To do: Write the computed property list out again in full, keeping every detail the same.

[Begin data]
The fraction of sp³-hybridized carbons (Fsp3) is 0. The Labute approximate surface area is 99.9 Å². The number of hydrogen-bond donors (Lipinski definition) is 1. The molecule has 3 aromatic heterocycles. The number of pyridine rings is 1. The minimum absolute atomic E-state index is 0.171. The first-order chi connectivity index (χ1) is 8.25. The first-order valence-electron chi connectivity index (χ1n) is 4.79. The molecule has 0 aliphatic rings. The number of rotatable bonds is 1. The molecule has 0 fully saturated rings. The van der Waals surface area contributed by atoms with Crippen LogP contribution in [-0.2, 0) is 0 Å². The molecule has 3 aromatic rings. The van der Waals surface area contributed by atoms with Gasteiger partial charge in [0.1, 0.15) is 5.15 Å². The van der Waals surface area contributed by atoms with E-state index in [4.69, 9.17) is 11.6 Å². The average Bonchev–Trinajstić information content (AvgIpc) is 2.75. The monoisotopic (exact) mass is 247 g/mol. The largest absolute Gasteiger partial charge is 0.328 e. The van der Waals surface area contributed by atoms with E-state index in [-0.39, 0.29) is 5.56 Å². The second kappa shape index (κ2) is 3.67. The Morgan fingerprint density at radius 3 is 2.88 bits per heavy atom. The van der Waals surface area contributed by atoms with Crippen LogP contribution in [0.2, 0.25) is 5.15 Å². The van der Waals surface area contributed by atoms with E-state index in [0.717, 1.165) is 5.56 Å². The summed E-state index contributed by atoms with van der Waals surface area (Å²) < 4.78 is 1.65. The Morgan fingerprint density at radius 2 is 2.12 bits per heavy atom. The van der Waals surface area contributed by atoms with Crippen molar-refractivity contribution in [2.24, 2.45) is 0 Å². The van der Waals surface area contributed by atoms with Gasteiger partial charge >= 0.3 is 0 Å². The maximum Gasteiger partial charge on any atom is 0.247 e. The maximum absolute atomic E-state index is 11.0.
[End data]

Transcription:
The fraction of sp³-hybridized carbons (Fsp3) is 0. The Labute approximate surface area is 99.9 Å². The number of hydrogen-bond donors (Lipinski definition) is 1. The molecule has 3 aromatic heterocycles. The number of pyridine rings is 1. The minimum absolute atomic E-state index is 0.171. The first-order chi connectivity index (χ1) is 8.25. The first-order valence-electron chi connectivity index (χ1n) is 4.79. The molecule has 0 aliphatic rings. The number of rotatable bonds is 1. The molecule has 0 fully saturated rings. The van der Waals surface area contributed by atoms with Crippen LogP contribution in [-0.2, 0) is 0 Å². The molecule has 3 aromatic rings. The van der Waals surface area contributed by atoms with Gasteiger partial charge in [0.1, 0.15) is 5.15 Å². The van der Waals surface area contributed by atoms with E-state index in [4.69, 9.17) is 11.6 Å². The average Bonchev–Trinajstić information content (AvgIpc) is 2.75. The monoisotopic (exact) mass is 247 g/mol. The largest absolute Gasteiger partial charge is 0.328 e. The van der Waals surface area contributed by atoms with E-state index in [-0.39, 0.29) is 5.56 Å². The second kappa shape index (κ2) is 3.67. The Morgan fingerprint density at radius 3 is 2.88 bits per heavy atom. The van der Waals surface area contributed by atoms with Crippen LogP contribution in [0.2, 0.25) is 5.15 Å². The van der Waals surface area contributed by atoms with E-state index in [0.717, 1.165) is 5.56 Å². The summed E-state index contributed by atoms with van der Waals surface area (Å²) < 4.78 is 1.65. The Morgan fingerprint density at radius 2 is 2.12 bits per heavy atom. The van der Waals surface area contributed by atoms with Crippen molar-refractivity contribution in [2.24, 2.45) is 0 Å². The van der Waals surface area contributed by atoms with Gasteiger partial charge >= 0.3 is 0 Å². The maximum Gasteiger partial charge on any atom is 0.247 e. The maximum absolute atomic E-state index is 11.0.